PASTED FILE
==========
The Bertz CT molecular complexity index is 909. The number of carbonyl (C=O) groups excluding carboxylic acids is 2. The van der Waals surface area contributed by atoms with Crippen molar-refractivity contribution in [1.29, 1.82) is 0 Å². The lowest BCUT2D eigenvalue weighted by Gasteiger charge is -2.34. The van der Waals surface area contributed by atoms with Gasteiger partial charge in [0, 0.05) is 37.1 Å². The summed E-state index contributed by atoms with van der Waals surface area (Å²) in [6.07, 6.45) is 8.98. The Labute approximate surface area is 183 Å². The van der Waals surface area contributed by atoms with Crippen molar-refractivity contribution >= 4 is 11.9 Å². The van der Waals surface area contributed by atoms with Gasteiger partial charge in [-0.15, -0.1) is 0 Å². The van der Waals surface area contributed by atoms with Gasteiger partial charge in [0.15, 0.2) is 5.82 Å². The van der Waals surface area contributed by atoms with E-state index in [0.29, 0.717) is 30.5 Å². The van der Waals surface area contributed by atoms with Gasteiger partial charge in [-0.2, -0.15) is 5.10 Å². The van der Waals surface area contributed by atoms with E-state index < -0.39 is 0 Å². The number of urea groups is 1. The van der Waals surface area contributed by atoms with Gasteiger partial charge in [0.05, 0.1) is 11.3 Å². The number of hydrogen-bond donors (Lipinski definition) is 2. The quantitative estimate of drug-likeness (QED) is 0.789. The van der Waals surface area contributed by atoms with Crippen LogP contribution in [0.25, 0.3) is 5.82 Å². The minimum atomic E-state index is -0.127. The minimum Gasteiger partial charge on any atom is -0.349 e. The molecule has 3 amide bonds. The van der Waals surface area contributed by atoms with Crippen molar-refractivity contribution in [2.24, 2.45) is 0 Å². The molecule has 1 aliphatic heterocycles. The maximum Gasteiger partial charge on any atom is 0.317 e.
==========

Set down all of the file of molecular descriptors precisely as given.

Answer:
The Bertz CT molecular complexity index is 909. The number of carbonyl (C=O) groups excluding carboxylic acids is 2. The van der Waals surface area contributed by atoms with Crippen molar-refractivity contribution in [1.29, 1.82) is 0 Å². The lowest BCUT2D eigenvalue weighted by Gasteiger charge is -2.34. The van der Waals surface area contributed by atoms with Gasteiger partial charge in [0, 0.05) is 37.1 Å². The summed E-state index contributed by atoms with van der Waals surface area (Å²) in [6.07, 6.45) is 8.98. The Labute approximate surface area is 183 Å². The van der Waals surface area contributed by atoms with Crippen molar-refractivity contribution >= 4 is 11.9 Å². The van der Waals surface area contributed by atoms with Gasteiger partial charge in [-0.15, -0.1) is 0 Å². The van der Waals surface area contributed by atoms with Gasteiger partial charge in [0.15, 0.2) is 5.82 Å². The van der Waals surface area contributed by atoms with E-state index in [0.29, 0.717) is 30.5 Å². The van der Waals surface area contributed by atoms with Gasteiger partial charge in [-0.2, -0.15) is 5.10 Å². The van der Waals surface area contributed by atoms with E-state index < -0.39 is 0 Å². The number of urea groups is 1. The van der Waals surface area contributed by atoms with Gasteiger partial charge in [0.05, 0.1) is 11.3 Å². The number of hydrogen-bond donors (Lipinski definition) is 2. The quantitative estimate of drug-likeness (QED) is 0.789. The van der Waals surface area contributed by atoms with Crippen LogP contribution in [0.25, 0.3) is 5.82 Å². The minimum atomic E-state index is -0.127. The minimum Gasteiger partial charge on any atom is -0.349 e. The molecule has 3 amide bonds. The van der Waals surface area contributed by atoms with Crippen molar-refractivity contribution in [2.24, 2.45) is 0 Å². The molecule has 1 aliphatic heterocycles. The maximum Gasteiger partial charge on any atom is 0.317 e.